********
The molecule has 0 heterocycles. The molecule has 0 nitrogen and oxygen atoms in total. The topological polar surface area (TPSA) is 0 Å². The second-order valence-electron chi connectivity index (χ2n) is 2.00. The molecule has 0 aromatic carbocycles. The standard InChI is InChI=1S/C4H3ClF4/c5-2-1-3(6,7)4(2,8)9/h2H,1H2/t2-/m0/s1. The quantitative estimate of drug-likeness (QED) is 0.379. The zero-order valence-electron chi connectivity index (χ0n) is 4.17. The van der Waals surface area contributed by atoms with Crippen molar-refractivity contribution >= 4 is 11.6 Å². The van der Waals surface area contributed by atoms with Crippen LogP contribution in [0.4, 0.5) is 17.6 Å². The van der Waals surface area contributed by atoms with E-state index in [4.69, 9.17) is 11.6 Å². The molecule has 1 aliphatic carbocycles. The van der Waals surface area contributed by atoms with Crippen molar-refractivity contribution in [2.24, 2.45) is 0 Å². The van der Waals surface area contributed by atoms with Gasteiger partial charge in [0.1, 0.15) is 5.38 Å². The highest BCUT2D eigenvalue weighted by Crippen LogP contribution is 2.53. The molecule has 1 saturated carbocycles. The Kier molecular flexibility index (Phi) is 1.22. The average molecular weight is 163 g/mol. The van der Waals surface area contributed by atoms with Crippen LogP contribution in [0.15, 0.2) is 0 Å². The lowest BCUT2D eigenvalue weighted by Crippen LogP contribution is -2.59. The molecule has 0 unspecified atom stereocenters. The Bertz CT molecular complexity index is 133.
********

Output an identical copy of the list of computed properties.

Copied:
The molecule has 0 heterocycles. The molecule has 0 nitrogen and oxygen atoms in total. The topological polar surface area (TPSA) is 0 Å². The second-order valence-electron chi connectivity index (χ2n) is 2.00. The molecule has 0 aromatic carbocycles. The standard InChI is InChI=1S/C4H3ClF4/c5-2-1-3(6,7)4(2,8)9/h2H,1H2/t2-/m0/s1. The quantitative estimate of drug-likeness (QED) is 0.379. The zero-order valence-electron chi connectivity index (χ0n) is 4.17. The van der Waals surface area contributed by atoms with Crippen molar-refractivity contribution >= 4 is 11.6 Å². The van der Waals surface area contributed by atoms with Crippen LogP contribution in [0.4, 0.5) is 17.6 Å². The van der Waals surface area contributed by atoms with E-state index in [4.69, 9.17) is 11.6 Å². The molecule has 1 aliphatic carbocycles. The van der Waals surface area contributed by atoms with Crippen molar-refractivity contribution in [2.24, 2.45) is 0 Å². The van der Waals surface area contributed by atoms with Gasteiger partial charge in [0.1, 0.15) is 5.38 Å². The highest BCUT2D eigenvalue weighted by Crippen LogP contribution is 2.53. The molecule has 1 saturated carbocycles. The Kier molecular flexibility index (Phi) is 1.22. The average molecular weight is 163 g/mol. The van der Waals surface area contributed by atoms with Crippen LogP contribution in [0.15, 0.2) is 0 Å². The lowest BCUT2D eigenvalue weighted by Crippen LogP contribution is -2.59. The molecule has 0 unspecified atom stereocenters. The Bertz CT molecular complexity index is 133.